"Dedicated To The Winners & The Losers..." - Raekwon


Wednesday, September 26, 2007

The Gods Of Rap Return...Sort Of...: Jay-Z’s “Blue Magic” vs. Wu-Tang Clan’s “Watch Ya Mouth”



Its kind of odd, really and yet a true testament to the diversity and size of the ‘90s New York hardcore rap renaissance that such giants of the scene, Jay-Z and the Wu-Tang Clan, paths never really crossed. The ‘90s New York rap scene was somewhat fractious in the 90s despite so much great and classic music being produced. Wu-Tang for the most part played with themselve and their numerous weed carriers except with Nas and Mobb Deep. Jay worked with Biggie and Bad Boy. Sure, there were supposedly a legendary freestyle battle between Jay-Z and The GZA in the stone ages and also a post-incarceration Ol’ Dirty Bastard inexplicably signed with Roc-a-fella in 2003 but that had more to do with Dame Dash’s desire to escape Jay’s shadow than Hov’s desire to connect with the Wu-Tang Clan. After all, Jay-Z’s rise to uber superstardom in the New York rap scene coincided with the Wu’s fall from grace. So its kind of fitting that Jay-Z and the Wu-Tang Clan are both planning to release “comeback” albums in “November” (or in the Wu’s case Neveruary) “scheduled” one week apart from each other. Both camps have released new records lately that have had the internets buzzing but which one is better and which is one is ultimately going to be the better record. Needless to say, one of these upcoming albums is needed more than the others.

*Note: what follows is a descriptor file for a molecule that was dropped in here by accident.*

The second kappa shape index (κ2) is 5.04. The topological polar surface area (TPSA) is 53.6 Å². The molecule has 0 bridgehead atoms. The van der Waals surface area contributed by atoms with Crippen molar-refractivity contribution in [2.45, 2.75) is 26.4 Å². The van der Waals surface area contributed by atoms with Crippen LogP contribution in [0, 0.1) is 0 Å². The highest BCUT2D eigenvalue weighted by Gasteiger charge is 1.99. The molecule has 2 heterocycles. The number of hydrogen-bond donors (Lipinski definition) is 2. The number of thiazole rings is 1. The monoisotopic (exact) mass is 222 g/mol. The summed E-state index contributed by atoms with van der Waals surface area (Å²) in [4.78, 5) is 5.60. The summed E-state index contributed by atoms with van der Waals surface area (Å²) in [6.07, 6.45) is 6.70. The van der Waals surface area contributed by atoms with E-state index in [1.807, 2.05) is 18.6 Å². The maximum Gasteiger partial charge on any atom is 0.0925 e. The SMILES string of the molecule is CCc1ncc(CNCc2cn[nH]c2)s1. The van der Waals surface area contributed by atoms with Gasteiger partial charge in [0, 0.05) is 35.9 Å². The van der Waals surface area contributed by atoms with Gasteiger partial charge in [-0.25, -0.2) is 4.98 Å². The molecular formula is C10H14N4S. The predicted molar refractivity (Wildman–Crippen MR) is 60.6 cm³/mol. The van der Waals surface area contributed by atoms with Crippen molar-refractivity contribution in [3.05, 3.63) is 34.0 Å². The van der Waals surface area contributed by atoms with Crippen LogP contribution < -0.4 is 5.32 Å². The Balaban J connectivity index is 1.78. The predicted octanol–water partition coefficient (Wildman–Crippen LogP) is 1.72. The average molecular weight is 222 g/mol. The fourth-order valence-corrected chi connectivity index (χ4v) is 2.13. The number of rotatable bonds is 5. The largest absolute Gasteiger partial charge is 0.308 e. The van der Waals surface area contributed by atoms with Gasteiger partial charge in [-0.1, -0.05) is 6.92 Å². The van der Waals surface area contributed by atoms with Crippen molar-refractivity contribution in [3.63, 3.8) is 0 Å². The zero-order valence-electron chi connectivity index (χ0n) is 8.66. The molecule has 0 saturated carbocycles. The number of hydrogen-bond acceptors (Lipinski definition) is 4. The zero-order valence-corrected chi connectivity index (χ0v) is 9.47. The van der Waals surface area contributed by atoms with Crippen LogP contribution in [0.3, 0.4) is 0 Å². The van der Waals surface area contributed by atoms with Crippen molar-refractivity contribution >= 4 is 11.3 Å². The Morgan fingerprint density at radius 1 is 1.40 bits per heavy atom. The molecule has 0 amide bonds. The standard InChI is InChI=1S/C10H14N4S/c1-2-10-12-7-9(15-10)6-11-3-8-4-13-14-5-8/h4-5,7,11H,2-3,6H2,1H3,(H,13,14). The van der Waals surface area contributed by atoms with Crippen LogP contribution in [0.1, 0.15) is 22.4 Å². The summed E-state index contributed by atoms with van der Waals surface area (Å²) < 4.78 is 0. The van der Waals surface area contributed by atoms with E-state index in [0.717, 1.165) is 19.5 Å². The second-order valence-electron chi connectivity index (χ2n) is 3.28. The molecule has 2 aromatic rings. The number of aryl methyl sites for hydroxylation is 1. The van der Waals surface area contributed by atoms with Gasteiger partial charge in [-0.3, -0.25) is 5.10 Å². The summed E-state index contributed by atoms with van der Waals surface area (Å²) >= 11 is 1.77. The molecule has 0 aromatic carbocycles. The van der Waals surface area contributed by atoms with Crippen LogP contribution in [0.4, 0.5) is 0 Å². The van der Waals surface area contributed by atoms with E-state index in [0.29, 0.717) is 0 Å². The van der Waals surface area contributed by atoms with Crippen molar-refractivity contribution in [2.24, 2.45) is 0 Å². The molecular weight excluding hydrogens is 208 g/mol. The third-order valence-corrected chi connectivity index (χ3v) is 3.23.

When Jay-Z “retired” in 2003, despite the fact no one really believed that he was actually retiring, it did seem liike he got the proper send-off. “The Black Album” in some respects seemed like the perfect farewell to such an important artist in the genre. The album was a commercial and artistic success filled with triumphant celebratory uptempo bangers (Yet, again. That word. Ugh.) and feel good mid tempo farewell jams. The irony of it was that despite all the hoopla surrounding Jay’s retirement was that we really didn’t need to hear anymore, Jay-Z albums, anymore. He already peaked two years prior to that as an artist with “The Blueprint” so “The Black Album” really felt that this was the album that he should leave hip hop on. He had long tired out the cool, calculating drug kingpin persona he crafted on “Reasonable Doubt” and had perfected by “The Blueprint” and had firmly made the transition to Corporate CEO and middle age. So when “Kingdom Come” was announced out of the blue last year, I was one of the few people in the world that was not excited. Jay-Z as shown in his numerous guest verses in post-retirement years had shown a consistent downgrade in flow, delivery and lyricism and stories that the album was recorded in little over a few weeks just screamed fourth quarter cash-in record. Needless to say, I was right. Other than a few records on “Kingdom Come” like the title track, “Lost Ones”, “Trouble”, and “The Prelude”, everything on the record feels like half finished filler rushed to meet a deadline. Even at the ripe age of twenty four, I don’t necessarily have a problem with a record that explores the many nuances of growing old in a genre as notoriously youth obsessed as hip hop but “Kingdom Come” sounds extremely rushed and half thought. “Anything” (not to be confused with “Anything”) just may be the worst song that Jay-Z ever recorded if not for the existence of “Sunshine” and “Hollywood” is so bad, its show tunes. If anybody tells you that “Kingdom Come” is not the worst Jay-Z album by a wide margin than don’t take anything they say about hip hop seriously.